Excerpted From: Cecilia Plaza, In It for the Long Haul: the American Legal System's Failure to Protect Patients with Persistent Covid-19 Symptoms from Gender Discrimination in Healthcare, 18 Journal of Health & Biomedical Law 33 (2022) (293 Footnotes) (Full Document)


CeciliaPlazaThe COVID-19 pandemic is wreaking physical and economic harm on the United States as public health officials struggle to get the spread of the virus under control. But rising infection rates are not officials' only concern; for a substantial number of COVID-19 patients, predominantly women, the virus is triggering persistent symptoms referred to as “long COVID.” These patients, known as “long haulers,” represent approximately 10% of COVID patients and continue to suffer debilitating symptoms long after recovering from acute COVID-19. As the number of infections nationwide increases, so too will the number of long haulers.

Long COVED is a post-viral syndrome, or a chronic condition triggered by a viral infection, which, if left untreated, can escalate into a full-blown chronic illness. While long COVED can affect anyone who contracts COVID-19, the burdens of long COVID will likely fall disproportionately on women, as has the burden of chronic illness in general. This is due in large part to gender discrimination in clinical practice. Such discrimination increases medical costs for these patients by delaying or preventing diagnosis and treatment, often leading to a worsening of the patient's condition before appropriate treatment is received, if ever. For patients whose chronic illness is debilitating enough to cause legal disability, gender discrimination from healthcare providers can prevent access to the medical records and testing needed to apply for government benefits or workplace accommodations. Without the medical documentation to support a claim for legal disability protections, patients with chronic illness encounter more difficulties finding employment and navigating their workplaces, increasing their financial instability.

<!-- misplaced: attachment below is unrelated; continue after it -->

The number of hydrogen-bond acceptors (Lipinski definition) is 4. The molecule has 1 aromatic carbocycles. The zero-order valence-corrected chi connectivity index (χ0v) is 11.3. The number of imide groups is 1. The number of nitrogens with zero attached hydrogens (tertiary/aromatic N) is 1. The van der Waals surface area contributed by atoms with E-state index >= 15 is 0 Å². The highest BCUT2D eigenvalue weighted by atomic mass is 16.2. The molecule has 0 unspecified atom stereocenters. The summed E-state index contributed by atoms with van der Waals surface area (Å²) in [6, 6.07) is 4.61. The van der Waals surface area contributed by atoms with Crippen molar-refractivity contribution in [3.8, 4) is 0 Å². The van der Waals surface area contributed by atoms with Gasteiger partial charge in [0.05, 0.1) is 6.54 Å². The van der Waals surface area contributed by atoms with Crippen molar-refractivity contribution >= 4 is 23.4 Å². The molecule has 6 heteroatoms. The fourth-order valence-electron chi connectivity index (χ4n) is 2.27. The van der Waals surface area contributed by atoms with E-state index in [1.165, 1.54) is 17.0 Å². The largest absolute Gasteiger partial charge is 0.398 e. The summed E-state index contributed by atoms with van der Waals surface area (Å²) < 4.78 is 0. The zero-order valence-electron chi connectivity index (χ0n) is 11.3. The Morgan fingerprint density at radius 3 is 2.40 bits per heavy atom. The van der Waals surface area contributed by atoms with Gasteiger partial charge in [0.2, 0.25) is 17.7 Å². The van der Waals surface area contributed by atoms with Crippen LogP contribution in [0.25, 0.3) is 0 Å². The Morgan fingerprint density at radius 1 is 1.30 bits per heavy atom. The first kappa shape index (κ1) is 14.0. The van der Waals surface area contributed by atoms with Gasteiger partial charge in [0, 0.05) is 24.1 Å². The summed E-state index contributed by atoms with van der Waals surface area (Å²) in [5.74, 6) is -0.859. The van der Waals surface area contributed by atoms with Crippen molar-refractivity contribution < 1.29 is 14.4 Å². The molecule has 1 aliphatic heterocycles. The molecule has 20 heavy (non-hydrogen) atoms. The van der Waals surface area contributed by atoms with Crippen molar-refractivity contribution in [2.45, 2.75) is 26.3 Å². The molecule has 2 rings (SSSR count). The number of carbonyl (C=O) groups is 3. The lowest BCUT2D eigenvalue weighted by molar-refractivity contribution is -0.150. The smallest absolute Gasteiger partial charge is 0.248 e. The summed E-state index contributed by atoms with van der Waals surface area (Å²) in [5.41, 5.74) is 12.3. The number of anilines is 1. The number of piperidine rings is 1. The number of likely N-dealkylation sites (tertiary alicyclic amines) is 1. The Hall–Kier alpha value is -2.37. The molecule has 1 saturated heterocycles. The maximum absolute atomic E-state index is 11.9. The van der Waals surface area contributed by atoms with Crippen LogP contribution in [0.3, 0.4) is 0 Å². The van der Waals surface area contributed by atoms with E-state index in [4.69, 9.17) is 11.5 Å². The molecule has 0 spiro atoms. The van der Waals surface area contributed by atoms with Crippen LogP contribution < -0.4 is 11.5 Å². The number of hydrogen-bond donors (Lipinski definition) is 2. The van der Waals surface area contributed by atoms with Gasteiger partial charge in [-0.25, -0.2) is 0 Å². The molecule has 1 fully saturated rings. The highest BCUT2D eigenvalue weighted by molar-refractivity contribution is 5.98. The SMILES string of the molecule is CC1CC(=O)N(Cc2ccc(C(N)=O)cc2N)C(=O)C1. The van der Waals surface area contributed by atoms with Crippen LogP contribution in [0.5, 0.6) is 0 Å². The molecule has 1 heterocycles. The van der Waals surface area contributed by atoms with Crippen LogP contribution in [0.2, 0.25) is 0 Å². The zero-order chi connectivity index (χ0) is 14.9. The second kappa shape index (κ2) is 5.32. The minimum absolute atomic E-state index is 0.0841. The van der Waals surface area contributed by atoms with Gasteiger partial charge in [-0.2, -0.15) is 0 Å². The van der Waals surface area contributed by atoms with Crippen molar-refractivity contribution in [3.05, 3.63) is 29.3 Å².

The American legal system presents avenues for addressing and discouraging gender discrimination in healthcare and for supporting people of all genders with long-term disabilities in occupational endeavors so as to support economic independence. But in practice, the available legal avenues to address gender discrimination in medicine fall short. Both the federal Patient Protection and Affordable Care Act (“ACA”) and state medical malpractice law provide wronged patients with an avenue for recovery against practitioners who provide substandard treatment due to the patient's sex or gender. However, in the context of chronic illnesses, sex discrimination claims under the ACA are unlikely to succeed, as are medical malpractice claims based on gender discrimination. Further, unchecked gender discrimination in medical practice continues to affect patients with chronic conditions long after the particular instance(s) of discrimination. Chronic illness is a leading cause of disability in the United States, but failures to diagnose and treat chronic conditions due to gender-biased practices leave patients without accurate medical records and thus unable to apply for Social Security Disability Insurance (“SSDI”) or workplace accommodations under the Americans with Disabilities Act (“ADA”).